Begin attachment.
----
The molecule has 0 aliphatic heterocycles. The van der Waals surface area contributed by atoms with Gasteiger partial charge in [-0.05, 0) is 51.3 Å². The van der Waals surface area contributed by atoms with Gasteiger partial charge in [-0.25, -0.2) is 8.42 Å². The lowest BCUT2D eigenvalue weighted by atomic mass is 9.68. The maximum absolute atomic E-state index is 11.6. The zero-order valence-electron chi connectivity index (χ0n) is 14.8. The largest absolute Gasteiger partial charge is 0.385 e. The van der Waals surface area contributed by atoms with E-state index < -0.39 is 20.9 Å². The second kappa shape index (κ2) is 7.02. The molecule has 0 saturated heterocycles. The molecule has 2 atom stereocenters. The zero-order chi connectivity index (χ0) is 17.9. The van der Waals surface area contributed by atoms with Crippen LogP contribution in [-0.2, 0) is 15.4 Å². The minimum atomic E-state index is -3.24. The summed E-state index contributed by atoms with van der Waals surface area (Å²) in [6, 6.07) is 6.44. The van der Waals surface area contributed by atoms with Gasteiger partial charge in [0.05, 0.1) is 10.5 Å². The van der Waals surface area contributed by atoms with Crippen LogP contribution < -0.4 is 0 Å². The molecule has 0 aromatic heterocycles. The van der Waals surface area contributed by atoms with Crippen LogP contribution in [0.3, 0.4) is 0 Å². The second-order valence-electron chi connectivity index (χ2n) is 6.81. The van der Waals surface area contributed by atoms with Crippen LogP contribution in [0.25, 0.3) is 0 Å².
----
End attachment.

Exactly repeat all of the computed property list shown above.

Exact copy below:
The molecule has 0 aliphatic heterocycles. The van der Waals surface area contributed by atoms with Gasteiger partial charge in [-0.05, 0) is 51.3 Å². The van der Waals surface area contributed by atoms with Gasteiger partial charge in [-0.25, -0.2) is 8.42 Å². The lowest BCUT2D eigenvalue weighted by atomic mass is 9.68. The maximum absolute atomic E-state index is 11.6. The zero-order valence-electron chi connectivity index (χ0n) is 14.8. The largest absolute Gasteiger partial charge is 0.385 e. The van der Waals surface area contributed by atoms with E-state index < -0.39 is 20.9 Å². The second kappa shape index (κ2) is 7.02. The molecule has 0 saturated heterocycles. The molecule has 2 atom stereocenters. The zero-order chi connectivity index (χ0) is 17.9. The van der Waals surface area contributed by atoms with Crippen LogP contribution in [-0.2, 0) is 15.4 Å². The minimum atomic E-state index is -3.24. The summed E-state index contributed by atoms with van der Waals surface area (Å²) in [6, 6.07) is 6.44. The van der Waals surface area contributed by atoms with Gasteiger partial charge in [0.05, 0.1) is 10.5 Å². The van der Waals surface area contributed by atoms with Crippen LogP contribution < -0.4 is 0 Å². The molecule has 0 aromatic heterocycles. The van der Waals surface area contributed by atoms with Crippen LogP contribution in [0.3, 0.4) is 0 Å². The second-order valence-electron chi connectivity index (χ2n) is 6.81. The van der Waals surface area contributed by atoms with Crippen LogP contribution in [0.25, 0.3) is 0 Å².